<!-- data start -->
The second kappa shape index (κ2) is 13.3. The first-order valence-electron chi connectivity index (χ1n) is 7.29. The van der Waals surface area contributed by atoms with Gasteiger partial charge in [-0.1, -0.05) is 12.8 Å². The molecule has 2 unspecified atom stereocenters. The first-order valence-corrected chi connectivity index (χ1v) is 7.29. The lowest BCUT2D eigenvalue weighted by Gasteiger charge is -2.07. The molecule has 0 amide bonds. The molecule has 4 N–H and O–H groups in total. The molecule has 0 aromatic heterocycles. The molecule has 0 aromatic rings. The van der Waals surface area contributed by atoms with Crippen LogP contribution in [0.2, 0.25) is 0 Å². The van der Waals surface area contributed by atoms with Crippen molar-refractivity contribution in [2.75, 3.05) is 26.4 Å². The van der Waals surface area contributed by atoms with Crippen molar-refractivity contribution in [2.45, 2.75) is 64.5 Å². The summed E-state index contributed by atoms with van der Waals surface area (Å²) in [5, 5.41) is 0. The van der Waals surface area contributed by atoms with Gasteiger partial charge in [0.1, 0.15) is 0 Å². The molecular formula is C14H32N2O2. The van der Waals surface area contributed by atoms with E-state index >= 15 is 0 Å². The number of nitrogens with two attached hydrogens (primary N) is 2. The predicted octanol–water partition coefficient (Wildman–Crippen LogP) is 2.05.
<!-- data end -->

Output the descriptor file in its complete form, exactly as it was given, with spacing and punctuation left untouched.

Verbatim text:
The second kappa shape index (κ2) is 13.3. The first-order valence-electron chi connectivity index (χ1n) is 7.29. The van der Waals surface area contributed by atoms with Gasteiger partial charge in [-0.1, -0.05) is 12.8 Å². The molecule has 2 unspecified atom stereocenters. The first-order valence-corrected chi connectivity index (χ1v) is 7.29. The lowest BCUT2D eigenvalue weighted by Gasteiger charge is -2.07. The molecule has 0 amide bonds. The molecule has 4 N–H and O–H groups in total. The molecule has 0 aromatic heterocycles. The molecule has 0 aromatic rings. The van der Waals surface area contributed by atoms with Crippen LogP contribution in [0.2, 0.25) is 0 Å². The van der Waals surface area contributed by atoms with Crippen molar-refractivity contribution in [2.75, 3.05) is 26.4 Å². The van der Waals surface area contributed by atoms with Crippen molar-refractivity contribution in [2.45, 2.75) is 64.5 Å². The summed E-state index contributed by atoms with van der Waals surface area (Å²) in [5, 5.41) is 0. The van der Waals surface area contributed by atoms with Gasteiger partial charge in [0.1, 0.15) is 0 Å². The molecular formula is C14H32N2O2. The van der Waals surface area contributed by atoms with E-state index >= 15 is 0 Å². The number of nitrogens with two attached hydrogens (primary N) is 2. The predicted octanol–water partition coefficient (Wildman–Crippen LogP) is 2.05.